Driving home from work recently I heard an interview with Chinese-American choreographer and director Shen Wei. Sometimes late to the party, I knew I had heard the name before and with my interest piqued by the interview, which ran as a strand on the BBC World Outlook series, I went digging. Shen came to international renown as lead choreographer at the Beijing Olympics in 2008. In itself this says something about the man and his international standing. To be invited to return to a country which would have once banned and perhaps renounced him for taking citizenship elsewhere, is powerful statement about his talent. It wasn’t this so much that attracted my attention, but his childhood in Hunan Province. Born during the cultural revolution, his father was a director of a Chinese Opera company and he literally grew up in the theatre. This is the BBC interview
Shen went onto study Chinese Opera at The Hunan Arts School and then to perform lead roles with the Hunan State Xian Opera Company. His journey from there to his own celebrated dance company in New York, Shen Wei Dance Arts is a fascinating one and detailed in these two interviews:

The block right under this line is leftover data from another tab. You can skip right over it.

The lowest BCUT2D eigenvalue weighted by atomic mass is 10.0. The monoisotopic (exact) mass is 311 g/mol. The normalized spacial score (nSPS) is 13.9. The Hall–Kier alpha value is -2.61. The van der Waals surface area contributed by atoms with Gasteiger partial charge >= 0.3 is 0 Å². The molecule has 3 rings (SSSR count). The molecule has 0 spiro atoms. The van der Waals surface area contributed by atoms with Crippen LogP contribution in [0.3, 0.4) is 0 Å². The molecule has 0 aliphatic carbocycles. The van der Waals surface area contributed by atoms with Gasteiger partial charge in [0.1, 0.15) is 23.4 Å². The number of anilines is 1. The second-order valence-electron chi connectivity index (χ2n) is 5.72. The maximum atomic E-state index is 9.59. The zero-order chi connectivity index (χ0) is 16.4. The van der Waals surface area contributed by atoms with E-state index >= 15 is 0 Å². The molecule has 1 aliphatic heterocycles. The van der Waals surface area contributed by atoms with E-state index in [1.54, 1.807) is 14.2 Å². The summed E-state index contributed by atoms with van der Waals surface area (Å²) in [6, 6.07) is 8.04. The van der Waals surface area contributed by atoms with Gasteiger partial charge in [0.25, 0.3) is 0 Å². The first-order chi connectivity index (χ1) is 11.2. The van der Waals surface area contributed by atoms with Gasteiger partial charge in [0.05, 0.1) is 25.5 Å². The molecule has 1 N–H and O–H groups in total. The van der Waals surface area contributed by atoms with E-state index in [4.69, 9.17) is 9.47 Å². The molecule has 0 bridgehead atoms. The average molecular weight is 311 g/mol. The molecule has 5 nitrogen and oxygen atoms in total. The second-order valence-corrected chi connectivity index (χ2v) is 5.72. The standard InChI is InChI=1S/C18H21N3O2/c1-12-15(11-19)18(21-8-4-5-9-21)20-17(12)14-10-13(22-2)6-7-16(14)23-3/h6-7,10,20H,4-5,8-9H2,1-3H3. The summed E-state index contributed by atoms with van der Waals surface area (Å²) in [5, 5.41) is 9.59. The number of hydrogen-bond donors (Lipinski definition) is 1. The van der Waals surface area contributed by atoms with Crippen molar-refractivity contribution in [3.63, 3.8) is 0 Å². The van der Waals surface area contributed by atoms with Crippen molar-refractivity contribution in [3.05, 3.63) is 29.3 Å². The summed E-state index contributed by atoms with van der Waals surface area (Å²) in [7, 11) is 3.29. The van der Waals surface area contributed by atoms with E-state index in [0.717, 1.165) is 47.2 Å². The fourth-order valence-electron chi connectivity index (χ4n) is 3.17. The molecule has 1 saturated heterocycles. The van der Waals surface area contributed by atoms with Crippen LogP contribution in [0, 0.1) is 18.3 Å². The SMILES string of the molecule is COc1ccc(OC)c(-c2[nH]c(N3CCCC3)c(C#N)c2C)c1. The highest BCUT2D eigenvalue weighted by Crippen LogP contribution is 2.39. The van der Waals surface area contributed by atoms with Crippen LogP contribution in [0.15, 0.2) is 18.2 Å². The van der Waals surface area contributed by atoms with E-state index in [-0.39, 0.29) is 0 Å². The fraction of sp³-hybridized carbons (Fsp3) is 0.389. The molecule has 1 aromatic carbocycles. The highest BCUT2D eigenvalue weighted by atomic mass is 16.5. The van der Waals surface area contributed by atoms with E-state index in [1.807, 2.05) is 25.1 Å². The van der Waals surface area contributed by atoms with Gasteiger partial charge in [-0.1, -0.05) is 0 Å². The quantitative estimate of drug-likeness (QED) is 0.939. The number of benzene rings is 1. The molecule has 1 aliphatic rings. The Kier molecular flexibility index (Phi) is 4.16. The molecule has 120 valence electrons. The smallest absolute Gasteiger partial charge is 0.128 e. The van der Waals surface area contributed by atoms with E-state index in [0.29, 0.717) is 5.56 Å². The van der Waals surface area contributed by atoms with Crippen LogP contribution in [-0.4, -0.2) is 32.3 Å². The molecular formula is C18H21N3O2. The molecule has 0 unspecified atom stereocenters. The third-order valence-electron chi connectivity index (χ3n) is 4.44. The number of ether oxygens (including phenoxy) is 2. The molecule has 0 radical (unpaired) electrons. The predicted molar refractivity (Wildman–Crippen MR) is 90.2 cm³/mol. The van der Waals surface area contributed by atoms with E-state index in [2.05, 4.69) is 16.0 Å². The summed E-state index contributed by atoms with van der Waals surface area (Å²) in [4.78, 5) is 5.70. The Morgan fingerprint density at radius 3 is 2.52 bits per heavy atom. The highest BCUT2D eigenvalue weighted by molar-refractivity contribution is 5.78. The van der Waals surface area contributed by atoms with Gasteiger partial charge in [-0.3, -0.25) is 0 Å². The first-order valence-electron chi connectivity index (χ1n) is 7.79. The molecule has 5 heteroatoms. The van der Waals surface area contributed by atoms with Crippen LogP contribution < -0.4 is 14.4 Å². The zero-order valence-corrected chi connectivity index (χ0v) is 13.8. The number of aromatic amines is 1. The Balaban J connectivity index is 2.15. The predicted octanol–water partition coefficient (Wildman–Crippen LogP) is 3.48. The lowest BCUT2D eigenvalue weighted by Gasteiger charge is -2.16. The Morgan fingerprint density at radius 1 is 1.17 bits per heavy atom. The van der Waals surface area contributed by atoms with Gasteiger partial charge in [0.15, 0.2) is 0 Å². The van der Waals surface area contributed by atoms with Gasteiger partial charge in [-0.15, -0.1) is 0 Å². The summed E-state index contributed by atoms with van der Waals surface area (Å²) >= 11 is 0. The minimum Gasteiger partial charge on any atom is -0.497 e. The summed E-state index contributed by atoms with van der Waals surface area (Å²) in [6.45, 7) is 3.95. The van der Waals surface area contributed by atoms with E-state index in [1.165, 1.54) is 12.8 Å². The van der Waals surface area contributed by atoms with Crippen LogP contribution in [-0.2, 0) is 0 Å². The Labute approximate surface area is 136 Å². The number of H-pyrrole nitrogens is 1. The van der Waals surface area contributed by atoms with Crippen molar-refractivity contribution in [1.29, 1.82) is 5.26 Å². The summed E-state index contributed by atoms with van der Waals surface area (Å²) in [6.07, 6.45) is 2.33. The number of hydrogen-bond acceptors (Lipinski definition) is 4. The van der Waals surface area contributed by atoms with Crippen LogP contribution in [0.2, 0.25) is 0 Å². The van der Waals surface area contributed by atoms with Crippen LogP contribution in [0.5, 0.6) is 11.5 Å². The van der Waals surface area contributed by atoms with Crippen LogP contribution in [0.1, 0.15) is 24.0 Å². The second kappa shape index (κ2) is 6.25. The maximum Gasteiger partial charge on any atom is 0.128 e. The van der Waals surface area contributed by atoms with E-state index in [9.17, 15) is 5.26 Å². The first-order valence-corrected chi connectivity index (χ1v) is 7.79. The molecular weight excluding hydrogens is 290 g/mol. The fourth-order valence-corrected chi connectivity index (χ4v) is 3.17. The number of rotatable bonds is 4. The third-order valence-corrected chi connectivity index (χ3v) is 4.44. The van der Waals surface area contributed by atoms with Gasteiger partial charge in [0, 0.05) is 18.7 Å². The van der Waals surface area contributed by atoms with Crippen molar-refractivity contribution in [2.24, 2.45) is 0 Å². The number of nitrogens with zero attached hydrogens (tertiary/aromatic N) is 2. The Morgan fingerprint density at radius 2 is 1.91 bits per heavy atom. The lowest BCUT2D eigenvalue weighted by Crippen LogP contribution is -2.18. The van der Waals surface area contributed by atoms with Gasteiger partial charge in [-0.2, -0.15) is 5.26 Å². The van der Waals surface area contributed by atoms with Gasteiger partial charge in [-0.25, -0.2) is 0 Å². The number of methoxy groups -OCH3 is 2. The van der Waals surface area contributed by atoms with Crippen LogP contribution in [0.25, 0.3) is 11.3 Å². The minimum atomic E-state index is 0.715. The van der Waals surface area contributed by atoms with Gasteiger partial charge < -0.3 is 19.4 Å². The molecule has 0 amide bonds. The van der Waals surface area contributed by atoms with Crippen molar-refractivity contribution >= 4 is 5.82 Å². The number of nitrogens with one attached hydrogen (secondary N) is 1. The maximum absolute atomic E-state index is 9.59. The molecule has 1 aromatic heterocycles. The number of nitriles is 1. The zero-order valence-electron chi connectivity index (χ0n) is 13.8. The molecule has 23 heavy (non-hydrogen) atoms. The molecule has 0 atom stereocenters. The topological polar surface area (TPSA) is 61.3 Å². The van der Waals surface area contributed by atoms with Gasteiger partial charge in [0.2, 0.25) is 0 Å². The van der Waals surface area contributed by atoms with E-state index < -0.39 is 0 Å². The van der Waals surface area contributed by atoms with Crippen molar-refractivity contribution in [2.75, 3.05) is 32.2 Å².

Clearly never a man to stand still, Shen is now gaining credence as a visual artist too and there is a clear link between the two art forms in much of his dance, easily illustrated by his piece for the Olympics:
You can watch the same video, with an english commentary here. In another piece, Second Visit of the Empress, he brings together Chinese opera and modern western dance in a wonderful fusion of the two forms:
Before leaving China Shen was one of the founder members of the Guangdong Modern Dance Company and was asked back in 2000 to create a piece called Folding which particularly caught my attention with its stunning imagery. Shen not only choreographed Folding but also designed the costumes, set and make-up.
Like much contemporary dance, it is hard to draw a line between dance and theatre and the excerpts above make that evident in Shen’s work. For the boy who grew up back stage, the act of making theatre would appear never to be far from the surface.